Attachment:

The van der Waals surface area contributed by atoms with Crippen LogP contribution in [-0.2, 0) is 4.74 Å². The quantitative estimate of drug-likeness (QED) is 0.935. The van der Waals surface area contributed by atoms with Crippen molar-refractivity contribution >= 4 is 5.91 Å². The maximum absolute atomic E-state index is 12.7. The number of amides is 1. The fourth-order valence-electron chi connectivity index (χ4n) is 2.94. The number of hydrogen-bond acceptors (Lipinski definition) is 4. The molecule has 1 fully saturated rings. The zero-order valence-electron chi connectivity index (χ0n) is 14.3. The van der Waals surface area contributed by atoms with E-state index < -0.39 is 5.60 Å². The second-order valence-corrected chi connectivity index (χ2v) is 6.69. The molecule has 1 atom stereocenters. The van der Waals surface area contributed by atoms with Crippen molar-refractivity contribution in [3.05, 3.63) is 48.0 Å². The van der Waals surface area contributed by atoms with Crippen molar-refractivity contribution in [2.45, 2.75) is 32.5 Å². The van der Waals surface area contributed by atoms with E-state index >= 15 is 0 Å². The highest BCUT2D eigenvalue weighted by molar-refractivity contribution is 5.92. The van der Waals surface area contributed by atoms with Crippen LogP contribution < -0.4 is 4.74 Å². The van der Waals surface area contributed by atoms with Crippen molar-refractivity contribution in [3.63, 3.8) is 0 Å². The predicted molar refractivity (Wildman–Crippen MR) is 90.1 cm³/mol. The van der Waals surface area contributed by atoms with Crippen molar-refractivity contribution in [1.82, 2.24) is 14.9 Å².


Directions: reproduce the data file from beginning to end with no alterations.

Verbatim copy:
The van der Waals surface area contributed by atoms with Crippen LogP contribution in [-0.2, 0) is 4.74 Å². The quantitative estimate of drug-likeness (QED) is 0.935. The van der Waals surface area contributed by atoms with Crippen molar-refractivity contribution >= 4 is 5.91 Å². The maximum absolute atomic E-state index is 12.7. The number of amides is 1. The fourth-order valence-electron chi connectivity index (χ4n) is 2.94. The number of hydrogen-bond acceptors (Lipinski definition) is 4. The molecule has 1 fully saturated rings. The zero-order valence-electron chi connectivity index (χ0n) is 14.3. The van der Waals surface area contributed by atoms with E-state index < -0.39 is 5.60 Å². The second-order valence-corrected chi connectivity index (χ2v) is 6.69. The molecule has 1 atom stereocenters. The van der Waals surface area contributed by atoms with Crippen molar-refractivity contribution in [3.05, 3.63) is 48.0 Å². The van der Waals surface area contributed by atoms with Crippen molar-refractivity contribution in [2.45, 2.75) is 32.5 Å². The van der Waals surface area contributed by atoms with E-state index >= 15 is 0 Å². The highest BCUT2D eigenvalue weighted by molar-refractivity contribution is 5.92. The van der Waals surface area contributed by atoms with Crippen LogP contribution < -0.4 is 4.74 Å². The van der Waals surface area contributed by atoms with Crippen molar-refractivity contribution in [3.63, 3.8) is 0 Å². The predicted molar refractivity (Wildman–Crippen MR) is 90.1 cm³/mol. The van der Waals surface area contributed by atoms with Crippen molar-refractivity contribution in [1.82, 2.24) is 14.9 Å².